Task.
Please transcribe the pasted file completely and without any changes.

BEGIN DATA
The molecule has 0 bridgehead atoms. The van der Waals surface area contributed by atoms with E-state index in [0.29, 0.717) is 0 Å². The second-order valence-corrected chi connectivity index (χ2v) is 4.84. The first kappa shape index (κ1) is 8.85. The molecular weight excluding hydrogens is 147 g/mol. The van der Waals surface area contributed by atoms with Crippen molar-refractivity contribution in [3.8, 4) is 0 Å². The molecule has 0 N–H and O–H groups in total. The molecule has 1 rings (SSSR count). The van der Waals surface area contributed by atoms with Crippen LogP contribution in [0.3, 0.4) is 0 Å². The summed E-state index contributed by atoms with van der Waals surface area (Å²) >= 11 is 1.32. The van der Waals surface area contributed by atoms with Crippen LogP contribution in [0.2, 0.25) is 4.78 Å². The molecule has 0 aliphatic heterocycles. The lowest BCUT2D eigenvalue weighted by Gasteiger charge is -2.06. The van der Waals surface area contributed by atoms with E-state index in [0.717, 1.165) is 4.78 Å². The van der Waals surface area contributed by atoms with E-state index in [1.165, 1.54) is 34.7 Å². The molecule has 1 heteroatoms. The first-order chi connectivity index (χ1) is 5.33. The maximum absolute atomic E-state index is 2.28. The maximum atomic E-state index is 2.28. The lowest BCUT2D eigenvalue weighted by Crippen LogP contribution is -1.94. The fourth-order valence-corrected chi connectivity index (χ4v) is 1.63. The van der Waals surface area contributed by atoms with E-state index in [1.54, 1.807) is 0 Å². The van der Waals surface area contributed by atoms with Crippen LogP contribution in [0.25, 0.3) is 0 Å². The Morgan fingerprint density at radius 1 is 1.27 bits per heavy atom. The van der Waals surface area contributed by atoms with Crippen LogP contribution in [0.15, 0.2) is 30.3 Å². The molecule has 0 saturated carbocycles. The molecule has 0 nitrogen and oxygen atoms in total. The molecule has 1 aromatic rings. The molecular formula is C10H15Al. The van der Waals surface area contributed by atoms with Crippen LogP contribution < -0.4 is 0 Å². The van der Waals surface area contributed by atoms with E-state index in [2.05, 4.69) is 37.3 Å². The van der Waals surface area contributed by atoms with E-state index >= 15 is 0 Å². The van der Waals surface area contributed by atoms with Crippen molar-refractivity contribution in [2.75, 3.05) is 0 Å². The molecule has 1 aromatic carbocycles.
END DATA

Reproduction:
The molecule has 0 bridgehead atoms. The van der Waals surface area contributed by atoms with E-state index in [0.29, 0.717) is 0 Å². The second-order valence-corrected chi connectivity index (χ2v) is 4.84. The first kappa shape index (κ1) is 8.85. The molecular weight excluding hydrogens is 147 g/mol. The van der Waals surface area contributed by atoms with Crippen molar-refractivity contribution in [3.8, 4) is 0 Å². The molecule has 0 N–H and O–H groups in total. The molecule has 1 rings (SSSR count). The van der Waals surface area contributed by atoms with Crippen LogP contribution in [0.3, 0.4) is 0 Å². The summed E-state index contributed by atoms with van der Waals surface area (Å²) >= 11 is 1.32. The van der Waals surface area contributed by atoms with Crippen LogP contribution in [0.2, 0.25) is 4.78 Å². The molecule has 0 aliphatic heterocycles. The lowest BCUT2D eigenvalue weighted by Gasteiger charge is -2.06. The van der Waals surface area contributed by atoms with E-state index in [0.717, 1.165) is 4.78 Å². The van der Waals surface area contributed by atoms with E-state index in [1.165, 1.54) is 34.7 Å². The molecule has 1 heteroatoms. The first-order chi connectivity index (χ1) is 5.33. The maximum absolute atomic E-state index is 2.28. The maximum atomic E-state index is 2.28. The lowest BCUT2D eigenvalue weighted by Crippen LogP contribution is -1.94. The fourth-order valence-corrected chi connectivity index (χ4v) is 1.63. The van der Waals surface area contributed by atoms with E-state index in [1.54, 1.807) is 0 Å². The van der Waals surface area contributed by atoms with Crippen LogP contribution in [0.25, 0.3) is 0 Å². The Morgan fingerprint density at radius 1 is 1.27 bits per heavy atom. The van der Waals surface area contributed by atoms with Crippen LogP contribution in [0.15, 0.2) is 30.3 Å². The molecule has 0 saturated carbocycles. The molecule has 0 nitrogen and oxygen atoms in total. The molecule has 1 aromatic rings. The molecular formula is C10H15Al. The van der Waals surface area contributed by atoms with Crippen LogP contribution < -0.4 is 0 Å². The van der Waals surface area contributed by atoms with E-state index in [2.05, 4.69) is 37.3 Å². The van der Waals surface area contributed by atoms with E-state index >= 15 is 0 Å². The van der Waals surface area contributed by atoms with Crippen molar-refractivity contribution in [2.75, 3.05) is 0 Å². The molecule has 1 aromatic carbocycles.